At the center of the play stands the unlikely couple of Vera and Gwen. An embittered refugee from Russia, Vera is the cynical landlady for whom the accumulation of wealth is the only conceivable goal in life. No moral rules apply if you can get away with it; ethical objections to crime are only the sentimental bleat of the world's losers. Against this Nietzschean virago stands the timid Gwen, one of the world's sentimentalists. Her passion to protect stray dogs is matched by her passion to protect stray homeless alcoholics who dot her neighborhood. Having successfully tapped Gwen's streak of greed, the irresistible Vera expertly maneuvers the docile Gwen into escalating acts of minor theft, insurance fraud, and finally murder of the homeless men whose insurance policies they have commandeered for themselves.
The vibrant performances of Ann Mainolfi (Vera) and Babs Dentz (Gwen) are the treasure of the evening. Vera's cynical treatment of humanity and of the hapless Gwen exudes an ecstatic joy as she mows down her victims physically or verbally. The occasional flashbacks to the annihilation of her family at the hand of the Nazis evoke the source of this cynicism. Mainolfi's ability to change from beaming charmer to threatening bully in the space of a second brings the destructive but beguiling character alive. In her haunting character of Gwen, Dentz provides the evening's most moving performance. At first the caricature of the deranged pet-lover, Dentz shows genuine affection for the homeless men the duo is attempting to con. Her anguish over the escalation of crime is powerfully conveyed. Her final confrontation scene with the imprisoned Vera shows Gwen at last freed from the domination of the manipulative Vera and free to enjoy such humane pursuits as dog shelters, waitressing, and just being kind to the down and out.
Complementing the expert performance of the lethal duo is Glenn Vitale's cagey performance as John McArdle, a homeless vet who maintains a proper suspicion of the gifts showered upon him by these two alleged church ladies. In one of the evening's more entertaining twists, McArdle actually begins to recover from what had seemed a fatal addiction to alcohol. His unwelcome longevity causes Vera to mow him down in a trumped-up car accident.
The strength of Barry Feinstein's direction lies in the strong performances and ensemble feel he has elicited from his talented cast. The piece's dark humor and sincere sentiment about human suffering are kept in good balance. Unfortunately, at the opening night performance at least, the technical glitches indicated that the production was not quite ready. The many lighting miscues, confused movements, and flubbed lines broke the flow of the performance. The set gave the play a rather inert look, but the recorded original score (trumpet by Joseph Conway and guitar by Charlie Sigler) used the instruments cherished by the two homeless characters and gently recalled their ambitions to become jazz musicians in earlier times---another humane touch in a dark comedy with a soul.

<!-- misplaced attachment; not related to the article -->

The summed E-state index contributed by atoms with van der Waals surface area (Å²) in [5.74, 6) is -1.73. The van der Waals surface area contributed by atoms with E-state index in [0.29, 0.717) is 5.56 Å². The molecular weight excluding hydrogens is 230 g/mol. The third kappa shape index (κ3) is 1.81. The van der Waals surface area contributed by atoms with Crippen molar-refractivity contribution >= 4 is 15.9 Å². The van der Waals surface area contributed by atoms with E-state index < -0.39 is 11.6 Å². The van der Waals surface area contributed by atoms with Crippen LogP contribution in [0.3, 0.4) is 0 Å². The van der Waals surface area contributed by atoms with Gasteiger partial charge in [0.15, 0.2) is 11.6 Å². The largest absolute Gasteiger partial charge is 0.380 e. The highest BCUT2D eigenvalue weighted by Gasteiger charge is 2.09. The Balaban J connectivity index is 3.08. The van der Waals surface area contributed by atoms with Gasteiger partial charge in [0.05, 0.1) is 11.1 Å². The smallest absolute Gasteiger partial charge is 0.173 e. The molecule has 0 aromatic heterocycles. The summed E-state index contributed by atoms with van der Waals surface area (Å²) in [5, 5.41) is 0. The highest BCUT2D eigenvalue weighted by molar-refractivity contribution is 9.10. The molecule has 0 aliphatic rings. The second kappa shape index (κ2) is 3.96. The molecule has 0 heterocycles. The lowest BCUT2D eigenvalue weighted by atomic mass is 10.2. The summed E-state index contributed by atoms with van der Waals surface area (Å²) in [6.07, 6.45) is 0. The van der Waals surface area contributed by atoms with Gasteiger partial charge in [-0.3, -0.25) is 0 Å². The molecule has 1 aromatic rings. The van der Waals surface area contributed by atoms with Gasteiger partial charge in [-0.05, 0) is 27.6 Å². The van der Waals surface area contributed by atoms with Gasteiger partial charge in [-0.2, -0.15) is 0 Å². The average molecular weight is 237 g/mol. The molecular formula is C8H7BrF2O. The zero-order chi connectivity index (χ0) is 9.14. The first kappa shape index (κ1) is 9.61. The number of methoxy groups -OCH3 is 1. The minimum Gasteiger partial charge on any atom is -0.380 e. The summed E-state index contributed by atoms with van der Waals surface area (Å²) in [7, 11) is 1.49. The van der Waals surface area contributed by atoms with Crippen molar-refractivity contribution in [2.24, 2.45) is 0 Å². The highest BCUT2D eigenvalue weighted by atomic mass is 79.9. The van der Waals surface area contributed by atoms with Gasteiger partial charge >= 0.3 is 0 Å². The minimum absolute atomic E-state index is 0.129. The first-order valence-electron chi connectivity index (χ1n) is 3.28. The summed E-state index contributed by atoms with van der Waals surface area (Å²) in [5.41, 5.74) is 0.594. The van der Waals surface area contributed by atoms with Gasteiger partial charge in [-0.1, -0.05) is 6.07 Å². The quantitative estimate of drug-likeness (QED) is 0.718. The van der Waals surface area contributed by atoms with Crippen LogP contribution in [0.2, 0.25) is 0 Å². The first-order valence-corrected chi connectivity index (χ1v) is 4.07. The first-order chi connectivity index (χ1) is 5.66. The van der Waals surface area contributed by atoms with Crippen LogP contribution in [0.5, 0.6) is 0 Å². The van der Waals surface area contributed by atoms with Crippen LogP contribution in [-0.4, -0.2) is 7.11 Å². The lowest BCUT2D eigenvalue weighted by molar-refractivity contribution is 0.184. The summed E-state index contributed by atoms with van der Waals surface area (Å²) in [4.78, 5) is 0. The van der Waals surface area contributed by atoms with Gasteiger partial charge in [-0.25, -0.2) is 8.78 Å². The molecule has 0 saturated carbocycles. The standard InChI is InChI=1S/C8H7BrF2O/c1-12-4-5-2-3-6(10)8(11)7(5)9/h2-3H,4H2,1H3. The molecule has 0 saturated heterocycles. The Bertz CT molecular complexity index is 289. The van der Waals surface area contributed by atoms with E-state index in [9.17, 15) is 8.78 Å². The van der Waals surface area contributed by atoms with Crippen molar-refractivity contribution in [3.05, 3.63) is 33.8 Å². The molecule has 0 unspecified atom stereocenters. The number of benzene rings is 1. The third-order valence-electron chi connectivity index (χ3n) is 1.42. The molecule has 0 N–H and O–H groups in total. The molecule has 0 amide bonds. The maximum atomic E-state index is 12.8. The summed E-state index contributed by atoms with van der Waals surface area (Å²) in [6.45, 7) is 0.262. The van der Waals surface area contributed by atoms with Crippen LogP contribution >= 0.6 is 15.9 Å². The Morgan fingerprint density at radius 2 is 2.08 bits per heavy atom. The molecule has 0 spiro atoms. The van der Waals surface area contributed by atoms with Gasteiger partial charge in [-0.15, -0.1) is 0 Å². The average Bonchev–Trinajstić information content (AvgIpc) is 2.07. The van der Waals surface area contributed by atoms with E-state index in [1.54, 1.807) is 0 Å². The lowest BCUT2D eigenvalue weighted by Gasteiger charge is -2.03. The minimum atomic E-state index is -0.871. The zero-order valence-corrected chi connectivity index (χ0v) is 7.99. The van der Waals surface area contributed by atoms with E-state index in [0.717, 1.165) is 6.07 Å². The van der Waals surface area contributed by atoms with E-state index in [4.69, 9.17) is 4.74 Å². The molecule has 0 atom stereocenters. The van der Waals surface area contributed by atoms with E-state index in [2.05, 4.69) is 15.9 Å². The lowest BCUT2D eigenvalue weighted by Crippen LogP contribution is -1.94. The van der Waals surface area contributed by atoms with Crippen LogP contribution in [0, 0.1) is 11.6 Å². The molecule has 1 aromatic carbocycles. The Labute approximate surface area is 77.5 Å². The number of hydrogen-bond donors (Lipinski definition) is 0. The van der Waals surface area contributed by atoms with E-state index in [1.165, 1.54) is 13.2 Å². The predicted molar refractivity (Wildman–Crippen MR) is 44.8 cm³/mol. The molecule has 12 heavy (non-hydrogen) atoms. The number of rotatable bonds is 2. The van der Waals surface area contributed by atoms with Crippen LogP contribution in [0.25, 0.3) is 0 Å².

Sunday, July 4, 2010

After the Madness

Currently playing at the Strand, Afterthoughts is a probing meditation on the massacre of students by a deranged fellow student. Loosely based on the Virginia Tech killings in 2007, the play focuses on the recollection of the massacre by five survivors: three of whom have died and wander through the afterlife and two of whom are still tethered to the earth. Written and directed by emerging playwright Alec Lawson, the brief drama (running time of one hour) provides a vivid portrait of the effort to make sense of what is senseless.
The drama presents this recollection of horror on two levels. In center stage, a triangle of the deceased try to understand the killings and make sense of the gloomy afterlife they have awakened to. Two murder victims (Will, played by Dan Walker, and Alison, played by Sheila Toomb) confront the killer (James, played by Michael Geib), who committed suicide at the end of his spree. The dialogue here is uneven. The in-jokes about theater majors age quickly; the "wisdom of life" remarks are often moralizing; the speculation on the afterlife has a grade-B "Twilight Zone" quality. The performance of the trio of actors is oddly restrained; little of the shock of the massacre comes through. Still, the expert blocking of the actors gives an appropriate sleepwalking quality to a trio wandering on the border between life and eternity.
More convincing is the simpler duet of survivors (played by Cordelia Snow and Courtney Williams). Perched on a balcony, the two survivors recount at a distance the events, the personalities, and the time-line of the fateful day. Their sober testimony ultimately proves more moving than the rambling debates of the trio in purgatory.
Enhancing this portrait of inexplicable violence is the brilliant set and lighting design by Kendra Richard. The black-and-white sculptural set of tumbled platforms and splintered fragments freezes the violence of the massacre and provides a haunting platform for the survivors' tales. The effective lighting, especially of the two living survivors dangling from the balcony, underscores the dream-like quality of the drama. One of the aesthetic strengths of the Strand Theater is its complete reconstruction of performance space for each production. Richard's reconstruction for Afterthoughts is an extraordinary achievement.